This is all while Hit Box has been notoriously behind on shipments for their flagship product, and recently received a lot of backlash following a bump in price from $199 to $249. Angry consumers feel that Hit Box is trying to maintain a monopoly on the all-button market at the cost of bleeding out any remaining goodwill.

The Smash Box by Hit Box

Supporters of the Hit Box say that their patent leans squarely on the button placement in a 2D space, and that Junk Food is blatantly ripping off the design by copying the button placement down to the millimeter. Breaking this patent could have huge implications even beyond the traditional all-button layout, as Hit Box is currently the only manufacturer of the “Smash Box” – an all-button interface compatible with the Nintendo GameCube, and GameCube Adapter for the Nintendo Wii U and Switch. Junk Food already has a working prototype they were planning on showing off at CEO 2021.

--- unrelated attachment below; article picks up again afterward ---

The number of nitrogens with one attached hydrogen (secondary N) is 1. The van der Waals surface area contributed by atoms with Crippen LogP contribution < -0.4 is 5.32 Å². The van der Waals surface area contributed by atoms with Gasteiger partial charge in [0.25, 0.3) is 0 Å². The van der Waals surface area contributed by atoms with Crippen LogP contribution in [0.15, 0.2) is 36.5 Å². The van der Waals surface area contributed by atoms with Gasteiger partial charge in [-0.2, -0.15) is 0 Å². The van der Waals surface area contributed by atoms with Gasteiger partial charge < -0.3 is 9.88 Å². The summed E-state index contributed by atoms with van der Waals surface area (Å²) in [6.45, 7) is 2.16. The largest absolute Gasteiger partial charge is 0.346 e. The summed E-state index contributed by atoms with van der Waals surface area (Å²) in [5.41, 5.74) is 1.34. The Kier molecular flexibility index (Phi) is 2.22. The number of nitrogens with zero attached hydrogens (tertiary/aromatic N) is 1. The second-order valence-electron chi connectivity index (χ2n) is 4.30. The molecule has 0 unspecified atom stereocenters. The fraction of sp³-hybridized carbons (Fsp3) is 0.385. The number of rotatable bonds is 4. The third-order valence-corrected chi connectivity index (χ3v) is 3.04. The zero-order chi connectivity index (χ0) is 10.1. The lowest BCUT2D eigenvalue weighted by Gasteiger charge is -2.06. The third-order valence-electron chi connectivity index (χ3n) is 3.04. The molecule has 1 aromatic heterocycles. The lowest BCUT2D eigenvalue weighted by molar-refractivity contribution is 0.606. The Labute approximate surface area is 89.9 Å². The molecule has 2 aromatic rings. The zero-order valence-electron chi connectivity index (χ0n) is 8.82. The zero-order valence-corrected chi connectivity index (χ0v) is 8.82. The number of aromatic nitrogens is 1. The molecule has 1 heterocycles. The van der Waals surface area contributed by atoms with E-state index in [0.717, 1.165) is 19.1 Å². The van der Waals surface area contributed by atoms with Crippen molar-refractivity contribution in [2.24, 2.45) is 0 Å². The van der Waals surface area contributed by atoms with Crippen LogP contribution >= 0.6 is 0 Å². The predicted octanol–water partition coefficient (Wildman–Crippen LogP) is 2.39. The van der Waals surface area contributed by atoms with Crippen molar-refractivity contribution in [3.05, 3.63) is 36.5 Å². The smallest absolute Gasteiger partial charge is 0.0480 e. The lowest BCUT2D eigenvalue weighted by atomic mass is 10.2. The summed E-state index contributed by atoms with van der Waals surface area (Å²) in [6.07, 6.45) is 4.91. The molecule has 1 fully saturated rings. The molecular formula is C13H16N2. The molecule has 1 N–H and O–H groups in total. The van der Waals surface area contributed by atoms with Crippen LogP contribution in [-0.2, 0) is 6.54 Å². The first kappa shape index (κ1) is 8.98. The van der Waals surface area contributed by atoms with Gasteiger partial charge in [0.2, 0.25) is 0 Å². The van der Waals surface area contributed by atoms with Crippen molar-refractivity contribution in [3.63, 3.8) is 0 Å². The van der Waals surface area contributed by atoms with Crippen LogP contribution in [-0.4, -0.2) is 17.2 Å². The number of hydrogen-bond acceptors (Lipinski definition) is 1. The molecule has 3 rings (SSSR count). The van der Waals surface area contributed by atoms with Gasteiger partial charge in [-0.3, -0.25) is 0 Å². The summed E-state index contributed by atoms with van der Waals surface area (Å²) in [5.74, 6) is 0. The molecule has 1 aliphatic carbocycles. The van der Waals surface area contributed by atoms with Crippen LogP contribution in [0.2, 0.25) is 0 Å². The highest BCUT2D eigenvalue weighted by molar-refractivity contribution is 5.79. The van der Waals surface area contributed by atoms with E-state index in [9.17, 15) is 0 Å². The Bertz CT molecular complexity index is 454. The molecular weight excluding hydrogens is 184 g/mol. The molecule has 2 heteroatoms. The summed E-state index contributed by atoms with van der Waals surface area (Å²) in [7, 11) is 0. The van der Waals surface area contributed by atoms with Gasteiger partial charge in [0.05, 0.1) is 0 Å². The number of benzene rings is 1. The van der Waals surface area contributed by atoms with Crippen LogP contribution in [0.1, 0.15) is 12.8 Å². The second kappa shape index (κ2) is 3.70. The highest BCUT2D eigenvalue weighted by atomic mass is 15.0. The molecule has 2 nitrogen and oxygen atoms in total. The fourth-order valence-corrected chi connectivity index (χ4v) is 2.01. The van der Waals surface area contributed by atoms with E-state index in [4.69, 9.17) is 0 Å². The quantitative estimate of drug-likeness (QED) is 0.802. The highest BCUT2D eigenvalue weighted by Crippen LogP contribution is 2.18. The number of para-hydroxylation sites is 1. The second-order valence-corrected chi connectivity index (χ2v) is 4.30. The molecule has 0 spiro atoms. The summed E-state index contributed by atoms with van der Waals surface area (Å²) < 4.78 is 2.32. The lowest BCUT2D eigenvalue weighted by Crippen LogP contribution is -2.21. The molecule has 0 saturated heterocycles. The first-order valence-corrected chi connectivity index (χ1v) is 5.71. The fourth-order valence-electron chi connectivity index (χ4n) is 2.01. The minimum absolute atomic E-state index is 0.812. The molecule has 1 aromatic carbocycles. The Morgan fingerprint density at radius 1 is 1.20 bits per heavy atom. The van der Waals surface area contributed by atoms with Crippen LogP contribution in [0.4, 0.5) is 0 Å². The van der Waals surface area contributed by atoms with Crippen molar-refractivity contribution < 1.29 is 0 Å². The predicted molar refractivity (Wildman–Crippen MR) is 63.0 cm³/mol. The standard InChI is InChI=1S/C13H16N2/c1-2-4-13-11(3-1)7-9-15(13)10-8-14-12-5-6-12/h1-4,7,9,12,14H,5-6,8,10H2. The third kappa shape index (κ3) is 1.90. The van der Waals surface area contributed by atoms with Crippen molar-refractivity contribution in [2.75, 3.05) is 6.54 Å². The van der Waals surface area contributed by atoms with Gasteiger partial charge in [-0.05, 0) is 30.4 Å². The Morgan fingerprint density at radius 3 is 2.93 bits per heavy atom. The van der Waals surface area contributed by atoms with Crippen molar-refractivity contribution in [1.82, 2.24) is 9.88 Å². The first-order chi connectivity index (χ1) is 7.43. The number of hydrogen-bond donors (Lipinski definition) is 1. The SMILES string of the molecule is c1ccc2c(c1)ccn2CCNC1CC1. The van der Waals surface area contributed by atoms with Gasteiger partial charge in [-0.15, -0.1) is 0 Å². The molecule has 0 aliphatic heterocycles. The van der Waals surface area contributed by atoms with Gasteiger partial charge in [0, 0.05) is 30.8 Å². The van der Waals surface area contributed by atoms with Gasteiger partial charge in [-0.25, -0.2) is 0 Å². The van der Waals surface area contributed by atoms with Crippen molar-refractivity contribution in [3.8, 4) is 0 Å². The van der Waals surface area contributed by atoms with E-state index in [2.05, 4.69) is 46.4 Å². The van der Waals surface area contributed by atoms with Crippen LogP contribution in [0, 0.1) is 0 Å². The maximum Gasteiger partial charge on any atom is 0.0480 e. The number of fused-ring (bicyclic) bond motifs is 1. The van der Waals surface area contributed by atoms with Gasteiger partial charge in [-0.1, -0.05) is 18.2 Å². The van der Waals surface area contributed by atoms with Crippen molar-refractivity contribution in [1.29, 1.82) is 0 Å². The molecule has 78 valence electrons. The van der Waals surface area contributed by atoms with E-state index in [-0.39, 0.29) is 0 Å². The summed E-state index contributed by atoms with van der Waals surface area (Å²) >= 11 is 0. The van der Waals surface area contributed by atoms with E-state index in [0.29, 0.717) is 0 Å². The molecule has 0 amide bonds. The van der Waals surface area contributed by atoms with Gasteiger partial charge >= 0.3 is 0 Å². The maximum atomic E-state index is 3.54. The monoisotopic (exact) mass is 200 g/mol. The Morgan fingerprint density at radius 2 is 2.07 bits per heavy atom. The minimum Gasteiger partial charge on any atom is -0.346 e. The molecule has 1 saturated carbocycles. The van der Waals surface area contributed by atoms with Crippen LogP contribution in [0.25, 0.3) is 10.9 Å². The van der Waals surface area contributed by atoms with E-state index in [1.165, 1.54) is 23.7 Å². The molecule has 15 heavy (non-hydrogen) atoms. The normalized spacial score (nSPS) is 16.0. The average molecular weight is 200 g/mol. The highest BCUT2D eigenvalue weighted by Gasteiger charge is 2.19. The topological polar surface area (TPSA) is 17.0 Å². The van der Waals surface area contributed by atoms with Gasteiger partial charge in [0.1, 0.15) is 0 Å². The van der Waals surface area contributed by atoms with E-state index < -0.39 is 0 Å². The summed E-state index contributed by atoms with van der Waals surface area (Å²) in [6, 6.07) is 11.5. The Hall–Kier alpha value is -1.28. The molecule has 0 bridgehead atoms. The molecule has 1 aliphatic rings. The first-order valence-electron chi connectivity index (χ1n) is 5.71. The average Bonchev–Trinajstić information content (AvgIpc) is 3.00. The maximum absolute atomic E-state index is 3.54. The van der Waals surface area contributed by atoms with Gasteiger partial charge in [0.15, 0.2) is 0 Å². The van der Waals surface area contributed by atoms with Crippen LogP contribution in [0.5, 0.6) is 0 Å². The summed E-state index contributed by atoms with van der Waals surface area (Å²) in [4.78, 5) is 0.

Even more interesting is if the patent could crack the designs of Hit Box’s newest product: The Cross|Up – a seemingly traditional arcade stick with D-pad guided directional buttons outside the face buttons, and an arcade stick mapped to the analogue stick of a traditional controller.

The Cross|Up by Hit Box

Now, to make matters even more confusing, Junk Food’s Snack Box Micro and Snack Box Micro Artwork Case are listed as ‘patent-pending designs’. Details of what the patents actually are have yet to come to light. However, Paradise Arcade Shop teased a similar product in 2018 and 2019 that later became the MPress Fighting Case. Additionally, Marvelous Customs have offered their own variations of acrylic cased all-button arcade sticks as far back as 2017.